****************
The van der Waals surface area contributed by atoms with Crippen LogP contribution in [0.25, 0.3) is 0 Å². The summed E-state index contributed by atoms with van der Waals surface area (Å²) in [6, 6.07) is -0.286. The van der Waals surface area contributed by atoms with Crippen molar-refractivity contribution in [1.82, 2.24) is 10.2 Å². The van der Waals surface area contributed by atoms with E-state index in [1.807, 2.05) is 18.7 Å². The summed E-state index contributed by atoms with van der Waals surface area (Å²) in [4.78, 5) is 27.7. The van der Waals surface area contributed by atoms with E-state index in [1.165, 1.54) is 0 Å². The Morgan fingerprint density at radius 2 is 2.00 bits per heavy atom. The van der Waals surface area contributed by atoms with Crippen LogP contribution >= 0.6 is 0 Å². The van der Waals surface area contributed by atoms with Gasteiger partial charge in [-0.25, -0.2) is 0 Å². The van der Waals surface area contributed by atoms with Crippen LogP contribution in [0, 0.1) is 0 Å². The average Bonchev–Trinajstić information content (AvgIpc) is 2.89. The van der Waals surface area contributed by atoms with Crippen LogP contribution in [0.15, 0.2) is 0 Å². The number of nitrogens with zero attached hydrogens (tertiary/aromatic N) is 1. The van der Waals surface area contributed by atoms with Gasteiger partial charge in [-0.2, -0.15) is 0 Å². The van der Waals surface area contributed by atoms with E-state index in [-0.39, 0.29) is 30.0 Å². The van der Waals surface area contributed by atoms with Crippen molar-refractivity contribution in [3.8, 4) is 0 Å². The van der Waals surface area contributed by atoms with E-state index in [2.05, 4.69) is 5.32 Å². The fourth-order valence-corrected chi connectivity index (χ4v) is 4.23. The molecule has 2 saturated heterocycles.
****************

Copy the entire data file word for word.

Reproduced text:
The van der Waals surface area contributed by atoms with Crippen LogP contribution in [0.25, 0.3) is 0 Å². The summed E-state index contributed by atoms with van der Waals surface area (Å²) in [6, 6.07) is -0.286. The van der Waals surface area contributed by atoms with Crippen molar-refractivity contribution in [1.82, 2.24) is 10.2 Å². The van der Waals surface area contributed by atoms with E-state index in [1.807, 2.05) is 18.7 Å². The summed E-state index contributed by atoms with van der Waals surface area (Å²) in [4.78, 5) is 27.7. The van der Waals surface area contributed by atoms with E-state index in [1.165, 1.54) is 0 Å². The Morgan fingerprint density at radius 2 is 2.00 bits per heavy atom. The van der Waals surface area contributed by atoms with Crippen LogP contribution >= 0.6 is 0 Å². The van der Waals surface area contributed by atoms with Gasteiger partial charge in [-0.25, -0.2) is 0 Å². The van der Waals surface area contributed by atoms with Crippen LogP contribution in [0, 0.1) is 0 Å². The average Bonchev–Trinajstić information content (AvgIpc) is 2.89. The van der Waals surface area contributed by atoms with Crippen LogP contribution in [0.15, 0.2) is 0 Å². The number of nitrogens with zero attached hydrogens (tertiary/aromatic N) is 1. The van der Waals surface area contributed by atoms with Gasteiger partial charge in [-0.2, -0.15) is 0 Å². The van der Waals surface area contributed by atoms with E-state index in [-0.39, 0.29) is 30.0 Å². The van der Waals surface area contributed by atoms with Crippen molar-refractivity contribution in [3.8, 4) is 0 Å². The van der Waals surface area contributed by atoms with E-state index in [2.05, 4.69) is 5.32 Å². The fourth-order valence-corrected chi connectivity index (χ4v) is 4.23. The molecule has 2 saturated heterocycles.